Good news at the bottom of this post for parents of children who have a problem with learning. But first, a lecture (That's right, there's no such thing as a free lunch.)
"The hierarchy of knowledge is the most neglected issue in education."
Now just what the hell does that mean? Well, outside the Beehive and the bureaucracy (and the NZEI) everyone is aware of "the borderline illiteracy, the nonexistent math skills, the vast ignorance of history, and the lack of basic reasoning ability that characterize [thousands upon thousands] of students today. " You know about that bad stuff, right?
What if I were to tell you that the chief problem with education as it's presently delivered -- the prime culprit in the present-day crime of 'educating for illiteracy' -- is the failure to adequately address the hierarchy of knowledge. What today's educationalists most neglect, argues Lisa Van Damme (who runs her own private and genuinely good
private school), is the recognition that knowledge and the acquisition of knowledge is hierarchical.
Let her explain:
All abstract knowledge depends, for its meaning and validity, on other knowledge that sets the context for it. For example, algebra depends on addition, and calculus depends on algebra. The more complex the knowledge, the more extensive the knowledge that must precede it.
One major aspect of the fact that knowledge depends on other knowledge—the aspect most relevant to and most violated in education—is that more abstract knowledge depends on less abstract knowledge. This is the principle of the hierarchy of knowledge.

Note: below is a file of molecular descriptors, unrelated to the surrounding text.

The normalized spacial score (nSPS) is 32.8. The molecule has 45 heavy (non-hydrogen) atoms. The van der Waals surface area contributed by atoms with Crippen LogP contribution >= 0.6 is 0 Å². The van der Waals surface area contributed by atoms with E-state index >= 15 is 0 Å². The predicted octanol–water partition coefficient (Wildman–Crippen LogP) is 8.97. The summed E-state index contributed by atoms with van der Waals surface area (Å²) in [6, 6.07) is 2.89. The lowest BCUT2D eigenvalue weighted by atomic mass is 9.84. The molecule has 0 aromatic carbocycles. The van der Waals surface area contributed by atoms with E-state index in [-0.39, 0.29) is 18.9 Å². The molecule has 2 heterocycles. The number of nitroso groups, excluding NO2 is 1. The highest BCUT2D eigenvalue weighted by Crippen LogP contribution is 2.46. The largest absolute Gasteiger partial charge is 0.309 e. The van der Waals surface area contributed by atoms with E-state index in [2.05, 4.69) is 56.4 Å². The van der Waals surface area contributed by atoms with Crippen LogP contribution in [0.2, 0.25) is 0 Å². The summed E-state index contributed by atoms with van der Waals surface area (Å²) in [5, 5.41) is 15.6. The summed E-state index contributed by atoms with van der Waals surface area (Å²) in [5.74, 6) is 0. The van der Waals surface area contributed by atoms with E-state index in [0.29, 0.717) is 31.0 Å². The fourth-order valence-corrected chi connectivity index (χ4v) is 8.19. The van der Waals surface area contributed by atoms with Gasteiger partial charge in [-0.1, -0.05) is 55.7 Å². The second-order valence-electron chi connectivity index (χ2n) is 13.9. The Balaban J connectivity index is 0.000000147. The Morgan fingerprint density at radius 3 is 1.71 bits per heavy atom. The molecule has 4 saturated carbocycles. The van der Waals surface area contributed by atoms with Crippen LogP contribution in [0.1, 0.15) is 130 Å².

She goes on:
A concept or generalization is more or less abstract according to its cognitive distance from the perceptual level. Concepts and generalization exist in a hierarchy, from the perceptual level to the highest level abstractions.
Highly abstract concepts presuppose a very long chain of prior conceptualizations. This is why, for example, so much knowledge must be gained for students to learn calculus.
Knowingly or not, parents encounter the issue of hierarchy all the time. When my daughter Lana was 2 ½ years old, I took her to the hospital to visit a friend of mine who had given birth that day to a baby girl named Talia. I told Lana, “Today is Talia’s birthday!” She looked at me with a puzzled expression and said, “She’s having a party?” I said, “No, it’s her birthday,” and stumbled my way through an explanation of what it meant for this to be Talia’s “birth day” and what the connection was between a “birth day” and a “birthday party.”
I quickly realized that it was impossible for Lana to grasp the connection between the birth of a baby and the cake, presents, and balloons, which to her were the essence of a birthday party. To do so, she would have to grasp, among other things, the concept of “birth,” which she did not yet really understand, the concept of a “year,” so that she could learn that the passing of a year marked the anniversary of a person’s birth, and the concept of “celebration,” so that she could understand why the anniversary of one’s birth is celebrated with a party, and so on. It was impossible for me to teach Lana a more advanced understanding of the concept of “birthday” given her context of knowledge—she had not formed and could not yet grasp the prerequisite concepts.